56. It does not seem as though Mexico is planning on joining the Asian Infrastructure Investment Bank proposed by China or a similar initiative for now. The main reason is the second component requiring countries to lend. Mexico may not be in the best position to lend at this point. 

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Questions

  1. 1.

    Is your country a member of the WTO or is it currently negotiating its accession?


  2. 2.

    If your country is a member of the WTO, what are the main changes in your country’s domestic legislation that have been triggered by your country’s WTO membership? What have been the practical implications of these legislative changes for businesses from your country? Are there any aspects of your country’s domestic law that you believe should be reformed in light of your country’s WTO membership?


  3. 3.

    Is your country a participant of the WTO’s Information Technology Agreement (ITA) or seeking to adhere to it? If your country is a participant of the ITA, is your country among those members that concluded an expansion of the ITA at the December 2015 Nairobi Ministerial Conference? 


  4. 4.

    Is your country a participant of the WTO’s Government Procurement Agreement (GPA) or does it have the formal status of observer of the GPA, seeking to adhere to it? 


  5. 5.

    Has your country already ratified the Trade Facilitation Agreement? What are the benefits that you expect to flow from the entry into force of that new agreement for businesses from your country?


  6. 6.

    Please provide a brief description of the customs duty structure maintained by your country. To what extent is it similar to, or has it been influenced by, that of your main trading partners?


  7. 7.

    Does your country maintain an import licensing regime?


  8. 8.

    Please explain the export control regime in place in your jurisdiction.


  9. 9.

    Has your country ever renegotiated its scheduled concessions under GATT article XXVIII? If so, could you please provide details?


  10. 10.

    Has your country been involved in any WTO disputes either as a complainant, defendant or third party? Please highlight the most prominent instances of such participation.


  11. 11.

    How would you evaluate the compliance record of your country with WTO dispute settlement reports? To the extent that you identify a track record of delayed or incomplete implementation, what are the main factors explaining this feature?


  12. 12.

    Please explain the main procedural steps, under your domestic law, on anti-dumping, countervailing and safeguard duty investigations? Which are the competent investigating authorities? Are there any appeals and review procedures in place?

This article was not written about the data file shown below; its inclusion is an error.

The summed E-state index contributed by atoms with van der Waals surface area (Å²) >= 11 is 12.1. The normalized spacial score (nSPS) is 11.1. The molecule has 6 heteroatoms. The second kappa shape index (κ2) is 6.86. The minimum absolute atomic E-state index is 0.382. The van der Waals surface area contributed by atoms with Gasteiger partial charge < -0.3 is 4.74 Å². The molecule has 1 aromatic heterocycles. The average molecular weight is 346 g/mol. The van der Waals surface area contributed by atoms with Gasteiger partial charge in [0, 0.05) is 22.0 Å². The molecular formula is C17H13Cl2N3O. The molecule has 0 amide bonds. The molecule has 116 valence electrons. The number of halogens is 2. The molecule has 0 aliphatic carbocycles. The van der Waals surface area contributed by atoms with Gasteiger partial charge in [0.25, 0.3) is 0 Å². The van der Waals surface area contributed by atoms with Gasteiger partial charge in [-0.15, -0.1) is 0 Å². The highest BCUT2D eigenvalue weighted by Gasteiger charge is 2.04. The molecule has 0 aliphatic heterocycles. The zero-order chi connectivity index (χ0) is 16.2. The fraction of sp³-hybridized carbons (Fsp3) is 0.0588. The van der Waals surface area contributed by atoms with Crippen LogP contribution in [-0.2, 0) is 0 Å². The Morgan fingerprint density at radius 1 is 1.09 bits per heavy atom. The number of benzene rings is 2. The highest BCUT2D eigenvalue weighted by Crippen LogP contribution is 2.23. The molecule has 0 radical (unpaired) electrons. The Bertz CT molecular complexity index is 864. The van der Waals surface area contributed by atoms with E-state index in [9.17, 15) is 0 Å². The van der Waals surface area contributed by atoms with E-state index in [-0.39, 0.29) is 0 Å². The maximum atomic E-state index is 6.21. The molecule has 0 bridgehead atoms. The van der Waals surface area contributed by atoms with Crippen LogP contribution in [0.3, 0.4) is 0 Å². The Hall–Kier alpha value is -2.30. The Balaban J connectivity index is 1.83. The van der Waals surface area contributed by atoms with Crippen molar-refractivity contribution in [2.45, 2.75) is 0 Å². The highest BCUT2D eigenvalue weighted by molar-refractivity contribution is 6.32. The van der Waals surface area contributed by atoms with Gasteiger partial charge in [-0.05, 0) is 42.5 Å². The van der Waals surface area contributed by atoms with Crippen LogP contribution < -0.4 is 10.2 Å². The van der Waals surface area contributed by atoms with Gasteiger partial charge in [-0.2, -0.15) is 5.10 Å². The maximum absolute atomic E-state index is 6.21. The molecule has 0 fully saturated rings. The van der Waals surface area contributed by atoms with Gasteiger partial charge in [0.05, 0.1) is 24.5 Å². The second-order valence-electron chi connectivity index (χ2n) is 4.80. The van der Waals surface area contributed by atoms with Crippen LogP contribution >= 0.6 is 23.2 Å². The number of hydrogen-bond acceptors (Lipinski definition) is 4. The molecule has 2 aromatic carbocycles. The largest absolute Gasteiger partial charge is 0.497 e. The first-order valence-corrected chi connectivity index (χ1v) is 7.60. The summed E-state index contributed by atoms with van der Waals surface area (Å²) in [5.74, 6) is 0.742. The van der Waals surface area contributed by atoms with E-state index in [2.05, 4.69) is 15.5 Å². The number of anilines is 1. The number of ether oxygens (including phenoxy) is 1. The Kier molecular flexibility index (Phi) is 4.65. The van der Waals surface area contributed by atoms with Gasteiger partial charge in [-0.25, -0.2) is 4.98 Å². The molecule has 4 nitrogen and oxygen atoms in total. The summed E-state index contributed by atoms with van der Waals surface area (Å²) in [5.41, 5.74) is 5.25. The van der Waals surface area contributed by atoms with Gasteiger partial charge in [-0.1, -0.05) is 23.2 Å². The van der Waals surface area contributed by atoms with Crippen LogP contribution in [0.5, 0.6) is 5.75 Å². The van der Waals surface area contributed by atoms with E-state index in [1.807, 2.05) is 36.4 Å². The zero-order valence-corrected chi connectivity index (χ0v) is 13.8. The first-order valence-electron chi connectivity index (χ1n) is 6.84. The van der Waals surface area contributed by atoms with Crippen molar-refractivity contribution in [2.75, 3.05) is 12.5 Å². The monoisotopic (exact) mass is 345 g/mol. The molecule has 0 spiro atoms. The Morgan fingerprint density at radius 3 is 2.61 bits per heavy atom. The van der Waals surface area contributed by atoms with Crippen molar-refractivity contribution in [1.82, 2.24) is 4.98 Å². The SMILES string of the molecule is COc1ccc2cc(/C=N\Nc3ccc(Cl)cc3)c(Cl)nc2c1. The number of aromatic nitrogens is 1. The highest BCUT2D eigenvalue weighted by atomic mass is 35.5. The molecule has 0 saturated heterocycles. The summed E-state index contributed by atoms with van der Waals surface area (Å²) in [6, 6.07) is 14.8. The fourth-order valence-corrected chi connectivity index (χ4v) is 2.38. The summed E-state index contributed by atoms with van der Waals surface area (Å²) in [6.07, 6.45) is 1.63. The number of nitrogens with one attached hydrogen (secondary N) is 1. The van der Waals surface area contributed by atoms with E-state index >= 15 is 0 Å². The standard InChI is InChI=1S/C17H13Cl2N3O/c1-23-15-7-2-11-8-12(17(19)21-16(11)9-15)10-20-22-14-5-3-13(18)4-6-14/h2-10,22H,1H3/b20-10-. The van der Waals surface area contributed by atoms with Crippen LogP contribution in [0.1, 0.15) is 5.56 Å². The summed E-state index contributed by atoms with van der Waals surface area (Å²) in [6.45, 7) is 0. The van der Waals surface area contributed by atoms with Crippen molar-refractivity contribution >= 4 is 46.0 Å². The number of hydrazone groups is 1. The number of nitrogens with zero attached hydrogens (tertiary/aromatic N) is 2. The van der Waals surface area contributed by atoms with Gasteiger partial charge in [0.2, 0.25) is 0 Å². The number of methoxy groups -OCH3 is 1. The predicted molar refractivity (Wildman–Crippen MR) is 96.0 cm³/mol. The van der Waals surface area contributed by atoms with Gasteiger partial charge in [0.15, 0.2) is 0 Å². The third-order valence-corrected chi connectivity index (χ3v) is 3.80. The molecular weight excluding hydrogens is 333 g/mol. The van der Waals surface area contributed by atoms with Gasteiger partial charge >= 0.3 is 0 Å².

13. 13.

    Are you aware of any ongoing or planned revisions of the rules on anti-dumping, countervailing and safeguard duty investigations in your jurisdiction?


  14. 14.

    What are the main agricultural subsidies maintained by your country? Are they in the process of being phased out?


  15. 15.

    Has your country ever been involved in a WTO dispute on one or more of the three types of trade remedies? Do you anticipate any forthcoming legal action before the WTO involving your country either as a defendant or complainant?


  16. 16.

    Which are the bilateral trade agreements your country is currently a party to or which it is in the process of negotiating?


  17. 17.

    Can you see any conflicting rights or obligations between the bilateral or regional trade agreements your country is a member to and its rights and obligations under WTO law? If yes, what is your assessment of how such conflicts are or should be resolved?


  18. 18.

    Is your country party to any regional trade agreements or in the process of negotiating its accession to one?


  19. 19.

    In case your country is among the signatories of the Trans-Pacific Partnership (TPP), by when do you expect your country to have completed its ratification process?


  20. 20.

    What are the benefits and disadvantages that you expect to flow from the future entry into force of the TPP for businesses from your country? How have your expectations been affected by the United States’ decision to withdraw from the TPP?


  21. 21.

    If your country is not a member of the TPP, do you expect any trade currently enjoyed by your industries to be negatively impacted by increased trade in those products among members of the TPP?


  22. 22.

    Does your jurisdiction benefit from the General System of Preferences maintained by the European Union and the United States? Does your jurisdiction maintain a similar system with respect to third countries?


  23. 23.

    Has the bilateral trading relationship between your country and the United States been affected in any way by the change in administration in the United States? If so, which sectors have been particularly affected and why?


  24. 24.

    What is the position of your country as well as that of businesses from your country on the long-standing debate on currency manipulation? Are you aware of any legislative proposals in your country similar to those in the US to address the issue via unilateral trade remedies? Do you believe that this is an issue the WTO should become more actively engaged in?


  25. 25.

    How are trademarks and geographical indications protected in your jurisdiction? What are the main steps for registration of trademarks and geographical indications? Has the protection of trademarks and geographical indications in your jurisdiction changed since the WTO came into being in 1995?


  26. 26.

    How are intellectual property rights enforced in your jurisdiction?


  27. 27.

    Has your country ever imposed restrictions on trade in services or trade in goods due to balance-of-payments and external financial difficulties? Please explain the related provisions under domestic law.


  28. 28.

    What is your country's position on the Asian Infrastructure Investment Bank, which has been open for business since January 2016? Are there any plans, promoted by your country or by businesses from your country, to participate in a similar initiative for Latin America?